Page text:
A packed house of more than 130 SEA/SEIU Local 1984 members and family enthusiastically greeted former South Bend, Ind., mayor Pete Buttigieg for a town hall-style event in Concord on Thursday night.
At Thursday’s event, Buttigieg detailed his plan for strengthening unions before facing wide-ranging questions from members.
“The first thing I want to make sure I’ve shared is that I stand with organized labor,” Buttigieg began.
Going back decades, Buttigieg said, the growth in income for most Americans stayed flat while the economic growth of the country went through the roof.
“I don’t think that happened because of some mysterious economic force out there – I think it happened because of policies made in Washington, D.C.,” Buttigieg said. “A lot of those policy decisions amounted to a systematized attack on the right to organize. So you’re seeing unionization decline in most parts of the country, and we need to do something about that. In my opinion, our economy will never truly be a good economy if it isn’t working for all workers.”
Buttigieg continued, outlining his plan to support organized labor before moving on to member questions. He wrote about this in his responses to the Political Education Committee’s questions – you can read more here.
SEA President Rich Gulla led off the questions, noting that New Hampshire’s governor has not been a friend of organized labor and asking what experience Buttigieg had in his home state fighting for workers and standing up to a right-to-work governor.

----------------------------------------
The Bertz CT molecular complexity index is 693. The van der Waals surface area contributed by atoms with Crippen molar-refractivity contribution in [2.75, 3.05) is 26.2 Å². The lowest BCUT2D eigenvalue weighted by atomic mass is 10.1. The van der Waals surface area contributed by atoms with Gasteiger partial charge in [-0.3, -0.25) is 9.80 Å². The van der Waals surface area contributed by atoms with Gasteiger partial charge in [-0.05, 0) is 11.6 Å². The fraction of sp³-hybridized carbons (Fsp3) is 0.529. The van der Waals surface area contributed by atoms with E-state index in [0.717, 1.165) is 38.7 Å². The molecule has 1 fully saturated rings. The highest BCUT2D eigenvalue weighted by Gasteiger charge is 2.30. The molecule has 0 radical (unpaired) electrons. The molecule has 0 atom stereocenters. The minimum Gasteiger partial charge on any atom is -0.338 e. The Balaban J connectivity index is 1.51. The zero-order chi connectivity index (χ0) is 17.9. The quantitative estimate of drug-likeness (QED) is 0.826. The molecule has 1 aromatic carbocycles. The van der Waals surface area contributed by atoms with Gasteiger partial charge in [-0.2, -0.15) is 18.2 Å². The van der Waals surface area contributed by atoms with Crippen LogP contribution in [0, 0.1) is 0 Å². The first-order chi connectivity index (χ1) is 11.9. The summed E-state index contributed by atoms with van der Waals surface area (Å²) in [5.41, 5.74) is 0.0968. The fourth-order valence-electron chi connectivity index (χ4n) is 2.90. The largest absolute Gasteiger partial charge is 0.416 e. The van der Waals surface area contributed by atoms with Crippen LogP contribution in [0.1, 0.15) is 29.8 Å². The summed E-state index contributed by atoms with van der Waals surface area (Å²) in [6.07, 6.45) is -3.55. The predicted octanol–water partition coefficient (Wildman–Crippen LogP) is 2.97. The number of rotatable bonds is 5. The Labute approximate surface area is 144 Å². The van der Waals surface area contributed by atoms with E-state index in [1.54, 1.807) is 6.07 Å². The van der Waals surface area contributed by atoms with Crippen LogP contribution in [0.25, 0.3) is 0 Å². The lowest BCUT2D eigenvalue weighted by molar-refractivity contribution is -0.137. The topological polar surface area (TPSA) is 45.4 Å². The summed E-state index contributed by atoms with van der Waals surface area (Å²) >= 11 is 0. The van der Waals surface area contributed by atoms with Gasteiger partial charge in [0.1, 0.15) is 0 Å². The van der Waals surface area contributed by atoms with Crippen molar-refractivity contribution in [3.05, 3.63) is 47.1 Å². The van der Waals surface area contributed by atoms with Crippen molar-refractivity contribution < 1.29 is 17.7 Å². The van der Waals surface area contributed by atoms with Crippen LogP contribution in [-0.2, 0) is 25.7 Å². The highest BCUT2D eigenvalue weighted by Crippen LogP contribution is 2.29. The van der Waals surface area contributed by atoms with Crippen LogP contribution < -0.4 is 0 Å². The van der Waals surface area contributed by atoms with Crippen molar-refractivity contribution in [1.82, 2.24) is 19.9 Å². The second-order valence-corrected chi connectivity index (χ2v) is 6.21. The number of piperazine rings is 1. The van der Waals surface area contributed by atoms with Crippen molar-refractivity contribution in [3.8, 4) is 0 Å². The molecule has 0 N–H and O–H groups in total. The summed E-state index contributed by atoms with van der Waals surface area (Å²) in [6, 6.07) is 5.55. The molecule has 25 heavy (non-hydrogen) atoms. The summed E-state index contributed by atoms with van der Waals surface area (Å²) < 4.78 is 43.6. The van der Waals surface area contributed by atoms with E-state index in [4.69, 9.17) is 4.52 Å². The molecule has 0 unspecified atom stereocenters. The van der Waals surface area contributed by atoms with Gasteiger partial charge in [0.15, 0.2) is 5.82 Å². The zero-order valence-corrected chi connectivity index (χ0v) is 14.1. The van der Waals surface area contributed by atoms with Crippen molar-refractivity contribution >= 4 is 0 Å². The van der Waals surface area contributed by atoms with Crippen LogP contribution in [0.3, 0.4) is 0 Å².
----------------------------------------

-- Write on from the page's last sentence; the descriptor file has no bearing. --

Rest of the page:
“Unfortunately, we’ve had this same experience, except imagine if you had a governor that was anti-labor and a Republican supermajority in the House and the Senate that could override just about anything we tried to do,” Buttigieg said, acknowledging the challenge that New Hampshire Democratic legislators faced this session.
“I share your frustration seeing how much good legislation that died with the governor here,” he said.
Jess Wheeler-Russell, an SEA member from the Department of Information Technology, asked Buttigieg how his Medicare for All Who Want It plan would benefit unions in negotiating contracts.
“How would this expanded public option help unions and employers reach an agreement on contracts when it does not remove the cost barriers and also ensure that private insurance will not cherrypick low-risk, low-cost people while dumping people who need more care?” Wheeler-Russell asked.
Buttigieg said he believed the public option would be the preferred option for many, but said the ability to negotiate a separate plan would still be there for unions.
“The virtue is from the labor perspective that you can continue to negotiate but the one we’re going to create is going to be good,” he said.
He acknowledged that many Americans have great plans because unions have negotiated those into place, drawing chuckles from the audience as he noted those plans “sometimes came with trade-offs in terms of wages.”
“That means they’re part of your compensation, and that’s one of the reasons why I don’t believe in a policy to eliminate all of those plans,” he said.
Buttigieg answered numerous other questions, and you can see them all in our video from the event: click here to watch.
This was the first members-only event for presidential candidates by the SEA, as the union moves toward an endorsement in the first-in-the-nation primary. The next event will be held on Friday, November 1 at 11: 45 a.m. with Marianne Williamson. You can find information on an upcoming roundtable discussion with Marianne Williamson here
- Union Leader coverage of Buttigieg meeting with SEA members
- Candidate answers to questions developed by our Political Education Committee